Haiti: Renewal of UN Mission’s Mandate for a Final Six-month Period
Tomorrow morning (13 April), the Security Council is scheduled to vote on a resolution extending the mandate of the UN Stabilization Mission in Haiti (MINUSTAH) for a final six-month period and authorising a smaller successor peacekeeping mission, as recommended by the Secretary-General in his latest report to the Council (S/2017/233). At press time, the US, as the penholder, had just put a draft in blue, but it was unclear whether it would achieve consensus.
Leading up to the adoption tomorrow, the Council met last Tuesday (4 April) with the mission’s troop and police contributing countries, and yesterday held a debate with a briefing by the Secretary-General’s Special Representative and head of mission Sandra Honoré. As highlighted by Honoré, the outlook for Haiti has significantly improved since the last Council debate in October 2016, ahead of MINUSTAH’s previous mandate renewal. Elections had then just been postponed yet again as a result of the devastating impact of Hurricane Matthew and there was concern about the completion of the electoral process. Yesterday, both Honoré and Council members welcomed the successful holding of elections on 20 November 2016 and 29 January 2017, and noted that the return to constitutional order, with the inauguration of Jovenel Moïse as president on 7 February and the installation on 22 March of a new government headed by Jack Guy Lafontant as prime minister, represented an important milestone for Haiti. The debate also reflected general agreement that the stage is now set for a reconfiguration of the UN presence, while maintaining support from the international community in helping Haiti address remaining challenges, in particular with regard to reform of the justice sector, the rule of law and human rights.
The draft resolution which is now in blue is expected to largely endorse the Secretary-General’s recommendations with regard to MINUSTAH and the future UN presence. It will extend MINUSTAH’s mandate for a final period of six months, involving the gradual drawdown of the military component and closing of the mission on 15 October. It will authorise the establishment of a smaller peacekeeping mission, the UN Mission for Justice Support in Haiti (MINUJUSTH), with a mandate to assist the government of Haiti in strengthening rule of law institutions, further support and develop the Haitian National Police and engage in human rights monitoring, reporting and analysis. The new mission will retain seven of the current 11 formed police units, while the number of individual police will be reduced from 1,001 to 295.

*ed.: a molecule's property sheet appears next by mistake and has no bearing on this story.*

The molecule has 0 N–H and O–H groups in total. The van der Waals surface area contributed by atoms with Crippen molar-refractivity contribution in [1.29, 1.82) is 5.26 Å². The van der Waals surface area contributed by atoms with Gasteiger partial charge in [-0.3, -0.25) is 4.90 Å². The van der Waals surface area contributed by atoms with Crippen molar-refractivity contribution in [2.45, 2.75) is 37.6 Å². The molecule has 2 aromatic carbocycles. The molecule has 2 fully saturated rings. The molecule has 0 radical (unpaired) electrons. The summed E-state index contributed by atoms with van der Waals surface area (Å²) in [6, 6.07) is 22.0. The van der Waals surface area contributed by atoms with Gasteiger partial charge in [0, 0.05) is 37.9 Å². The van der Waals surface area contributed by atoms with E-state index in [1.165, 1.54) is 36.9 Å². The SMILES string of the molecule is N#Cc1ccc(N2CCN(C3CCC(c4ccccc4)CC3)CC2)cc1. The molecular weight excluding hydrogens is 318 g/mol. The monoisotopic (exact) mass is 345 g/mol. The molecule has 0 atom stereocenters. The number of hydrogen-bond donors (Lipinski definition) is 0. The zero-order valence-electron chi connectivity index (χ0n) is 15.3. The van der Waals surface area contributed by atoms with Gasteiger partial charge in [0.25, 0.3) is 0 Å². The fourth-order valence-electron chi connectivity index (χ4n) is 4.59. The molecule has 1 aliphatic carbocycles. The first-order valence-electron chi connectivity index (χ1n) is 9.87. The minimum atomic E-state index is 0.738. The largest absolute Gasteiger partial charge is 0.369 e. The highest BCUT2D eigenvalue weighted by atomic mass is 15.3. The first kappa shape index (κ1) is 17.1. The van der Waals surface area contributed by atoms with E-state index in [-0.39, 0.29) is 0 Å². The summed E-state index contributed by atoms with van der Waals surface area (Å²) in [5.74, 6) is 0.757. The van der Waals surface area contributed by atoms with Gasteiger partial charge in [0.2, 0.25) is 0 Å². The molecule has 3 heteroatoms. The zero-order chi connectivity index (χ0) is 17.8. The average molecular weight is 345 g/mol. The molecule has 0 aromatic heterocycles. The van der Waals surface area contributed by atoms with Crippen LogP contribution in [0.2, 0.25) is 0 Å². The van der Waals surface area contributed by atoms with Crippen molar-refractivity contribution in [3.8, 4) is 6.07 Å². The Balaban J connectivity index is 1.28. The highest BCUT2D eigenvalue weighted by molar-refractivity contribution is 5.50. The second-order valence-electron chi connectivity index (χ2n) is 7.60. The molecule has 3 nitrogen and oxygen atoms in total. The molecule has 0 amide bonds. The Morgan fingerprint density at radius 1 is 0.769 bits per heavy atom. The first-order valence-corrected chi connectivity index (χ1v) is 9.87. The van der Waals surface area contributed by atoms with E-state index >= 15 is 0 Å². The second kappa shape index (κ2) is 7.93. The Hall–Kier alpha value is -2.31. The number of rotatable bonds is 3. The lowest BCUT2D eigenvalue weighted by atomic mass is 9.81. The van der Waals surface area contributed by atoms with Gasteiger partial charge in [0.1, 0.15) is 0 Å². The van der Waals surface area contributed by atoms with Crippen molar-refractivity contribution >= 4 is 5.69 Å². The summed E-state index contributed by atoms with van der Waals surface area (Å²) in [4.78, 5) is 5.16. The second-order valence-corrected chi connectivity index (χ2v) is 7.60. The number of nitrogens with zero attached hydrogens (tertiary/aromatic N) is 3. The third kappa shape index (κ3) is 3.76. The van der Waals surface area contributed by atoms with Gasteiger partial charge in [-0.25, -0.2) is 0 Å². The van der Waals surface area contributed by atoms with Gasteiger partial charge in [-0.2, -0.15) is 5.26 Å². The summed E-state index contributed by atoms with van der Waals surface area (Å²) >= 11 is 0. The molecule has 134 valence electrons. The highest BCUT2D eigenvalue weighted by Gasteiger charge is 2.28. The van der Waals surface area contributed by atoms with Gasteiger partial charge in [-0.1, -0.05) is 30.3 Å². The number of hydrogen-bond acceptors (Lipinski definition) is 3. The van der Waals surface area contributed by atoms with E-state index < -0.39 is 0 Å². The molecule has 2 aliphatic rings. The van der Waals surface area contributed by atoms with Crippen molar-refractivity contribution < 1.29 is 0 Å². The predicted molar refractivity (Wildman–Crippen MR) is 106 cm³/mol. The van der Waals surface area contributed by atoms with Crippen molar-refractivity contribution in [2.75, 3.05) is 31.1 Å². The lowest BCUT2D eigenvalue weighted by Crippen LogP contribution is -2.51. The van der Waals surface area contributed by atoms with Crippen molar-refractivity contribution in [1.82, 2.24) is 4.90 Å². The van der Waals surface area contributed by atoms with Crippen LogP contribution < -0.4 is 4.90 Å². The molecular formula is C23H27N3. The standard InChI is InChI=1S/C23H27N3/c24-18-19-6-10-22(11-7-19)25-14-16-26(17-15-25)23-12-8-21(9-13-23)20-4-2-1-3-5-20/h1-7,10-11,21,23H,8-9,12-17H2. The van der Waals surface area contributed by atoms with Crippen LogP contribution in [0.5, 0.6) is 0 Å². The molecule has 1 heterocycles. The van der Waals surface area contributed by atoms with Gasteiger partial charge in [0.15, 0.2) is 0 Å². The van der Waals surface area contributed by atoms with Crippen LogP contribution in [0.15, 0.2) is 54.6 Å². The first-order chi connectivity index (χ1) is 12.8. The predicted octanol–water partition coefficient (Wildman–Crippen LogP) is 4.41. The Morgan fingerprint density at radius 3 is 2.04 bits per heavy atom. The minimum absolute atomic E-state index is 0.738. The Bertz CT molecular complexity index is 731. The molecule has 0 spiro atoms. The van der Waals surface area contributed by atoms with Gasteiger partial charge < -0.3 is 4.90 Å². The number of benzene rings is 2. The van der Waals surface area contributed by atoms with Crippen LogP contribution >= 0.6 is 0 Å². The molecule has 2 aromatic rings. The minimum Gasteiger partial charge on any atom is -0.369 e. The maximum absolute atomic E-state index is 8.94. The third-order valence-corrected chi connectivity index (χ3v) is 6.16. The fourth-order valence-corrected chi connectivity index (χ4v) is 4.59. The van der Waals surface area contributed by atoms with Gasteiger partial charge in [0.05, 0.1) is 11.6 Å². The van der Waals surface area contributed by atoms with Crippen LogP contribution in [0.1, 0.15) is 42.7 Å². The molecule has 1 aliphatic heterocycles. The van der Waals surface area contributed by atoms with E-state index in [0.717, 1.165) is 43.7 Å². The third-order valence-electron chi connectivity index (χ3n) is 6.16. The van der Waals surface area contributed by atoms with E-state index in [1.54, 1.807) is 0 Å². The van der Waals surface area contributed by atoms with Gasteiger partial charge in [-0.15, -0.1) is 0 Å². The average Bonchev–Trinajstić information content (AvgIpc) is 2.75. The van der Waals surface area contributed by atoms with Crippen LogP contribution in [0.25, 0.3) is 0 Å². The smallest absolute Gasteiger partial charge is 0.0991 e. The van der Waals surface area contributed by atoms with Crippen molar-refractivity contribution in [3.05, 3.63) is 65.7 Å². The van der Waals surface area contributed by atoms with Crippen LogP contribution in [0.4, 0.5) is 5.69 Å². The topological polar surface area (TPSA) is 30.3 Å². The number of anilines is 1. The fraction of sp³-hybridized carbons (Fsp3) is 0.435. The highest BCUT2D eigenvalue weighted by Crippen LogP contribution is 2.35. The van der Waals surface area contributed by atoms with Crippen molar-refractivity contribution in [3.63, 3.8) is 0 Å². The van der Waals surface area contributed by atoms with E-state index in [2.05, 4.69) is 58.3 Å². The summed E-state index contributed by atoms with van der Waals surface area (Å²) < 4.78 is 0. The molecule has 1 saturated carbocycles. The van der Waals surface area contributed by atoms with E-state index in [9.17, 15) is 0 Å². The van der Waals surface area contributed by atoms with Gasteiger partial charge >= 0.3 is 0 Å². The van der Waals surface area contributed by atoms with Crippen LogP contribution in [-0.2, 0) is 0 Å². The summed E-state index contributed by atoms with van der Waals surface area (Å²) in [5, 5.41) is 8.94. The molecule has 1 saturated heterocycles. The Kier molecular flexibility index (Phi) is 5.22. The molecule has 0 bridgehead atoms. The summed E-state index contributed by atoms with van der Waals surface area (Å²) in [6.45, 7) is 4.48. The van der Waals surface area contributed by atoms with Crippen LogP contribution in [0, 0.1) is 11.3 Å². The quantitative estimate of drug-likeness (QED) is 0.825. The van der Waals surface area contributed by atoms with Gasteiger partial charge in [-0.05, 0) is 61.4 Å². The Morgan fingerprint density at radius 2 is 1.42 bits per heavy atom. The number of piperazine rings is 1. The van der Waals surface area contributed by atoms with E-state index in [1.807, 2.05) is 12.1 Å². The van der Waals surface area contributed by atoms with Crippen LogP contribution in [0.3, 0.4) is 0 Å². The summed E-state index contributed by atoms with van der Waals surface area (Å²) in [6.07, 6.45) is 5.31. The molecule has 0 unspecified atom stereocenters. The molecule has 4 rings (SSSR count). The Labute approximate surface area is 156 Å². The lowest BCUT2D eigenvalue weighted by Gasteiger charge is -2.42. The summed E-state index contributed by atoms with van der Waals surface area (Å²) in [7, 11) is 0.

As is established Council practice in the case of Haiti, the draft resolution was first negotiated among the members of the Group of Friends of Haiti, which is chaired by Uruguay. (The other members of the group are Argentina, Bolivia, Brazil, Canada, Chile, Colombia, France, Guatemala, Peru and the US.) On the basis of the discussion in the Group of Friends, the US, as the penholder, circulated a draft resolution to all 15 Council members on 31 March. While in the past, the Council has largely deferred to the consensus reached in the Group of Friends, negotiations among its members this time were more substantive, reflecting the fact that the draft envisages a significant reconfiguration of the UN presence and involves both the closing down of an existing mission and the authorisation of a new peacekeeping operation. Following two rounds of negotiations last week, the US started at the end of the week to conduct bilateral consultations to resolve some of the outstanding issues.